Book of Poverty Alleviation Case Studies Unveiled in Shanghai
SHANGHAI — A book of poverty alleviation case studies compiled over four decades of cooperation between China and the United Nations was released Tuesday at the China International Import Expo in Shanghai.
Titled “Excellence in Poverty Reduction,” the collection of 34 case studies is being touted as evidence of China’s success in lifting millions of people out of poverty since the reform and opening-up era of the late ’70s and early ’80s. It is also being hailed as a model for developing countries to emulate.
“Having these case studies is very useful for teaching us to understand how things worked in the past in order to deal with issues in the future,” Nicholas Rosellini, the UN’s representative in China, told Sixth Tone. “It’s not just useful for China, but also very useful for other countries. These case studies are the starting point for other countries to look at their issues on poverty reduction and adopt measures appropriate for their own countries.”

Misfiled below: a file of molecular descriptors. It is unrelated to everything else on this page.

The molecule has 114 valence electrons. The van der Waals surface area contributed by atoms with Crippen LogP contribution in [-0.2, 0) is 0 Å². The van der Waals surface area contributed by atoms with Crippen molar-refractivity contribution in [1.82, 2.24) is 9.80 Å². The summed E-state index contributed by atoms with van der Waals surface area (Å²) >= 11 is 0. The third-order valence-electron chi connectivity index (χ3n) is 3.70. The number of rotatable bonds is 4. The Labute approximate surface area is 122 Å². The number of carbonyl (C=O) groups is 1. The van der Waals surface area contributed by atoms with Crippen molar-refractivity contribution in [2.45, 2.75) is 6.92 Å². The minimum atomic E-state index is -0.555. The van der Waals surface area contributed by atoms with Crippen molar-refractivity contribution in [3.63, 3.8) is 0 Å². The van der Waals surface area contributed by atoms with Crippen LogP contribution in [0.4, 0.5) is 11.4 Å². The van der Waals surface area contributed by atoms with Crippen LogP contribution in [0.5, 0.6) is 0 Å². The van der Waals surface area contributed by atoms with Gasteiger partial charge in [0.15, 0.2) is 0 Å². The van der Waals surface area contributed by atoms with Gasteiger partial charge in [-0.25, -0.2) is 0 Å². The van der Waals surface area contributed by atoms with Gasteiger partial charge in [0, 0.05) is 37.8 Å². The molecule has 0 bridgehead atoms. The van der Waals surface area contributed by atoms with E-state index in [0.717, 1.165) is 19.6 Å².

China claims to have lifted 740 million people out of poverty since 1978 — a figure roughly equivalent to the total population of Europe. However, according to the National Bureau of Statistics, there were still 16.6 million people in the country living below the national poverty line at the end of last year.
The book summarizes the lessons China has gleaned from its efforts to reduce poverty. Some projects, for example, were too dependent on local governments and failed to seek support from businesses, grassroots organizations, and the public.
The Chinese government’s poverty standard of 2,300 yuan ($330) per year is well below the World Bank’s global standard of nearly $700 a year, last updated in 2015. By next year, China hopes to eliminate rural poverty altogether.
(Header image: A woman picks sweet potatoes on a farm in Handan, Henan province, Oct. 18, 2019. Hao Qunying/VCG)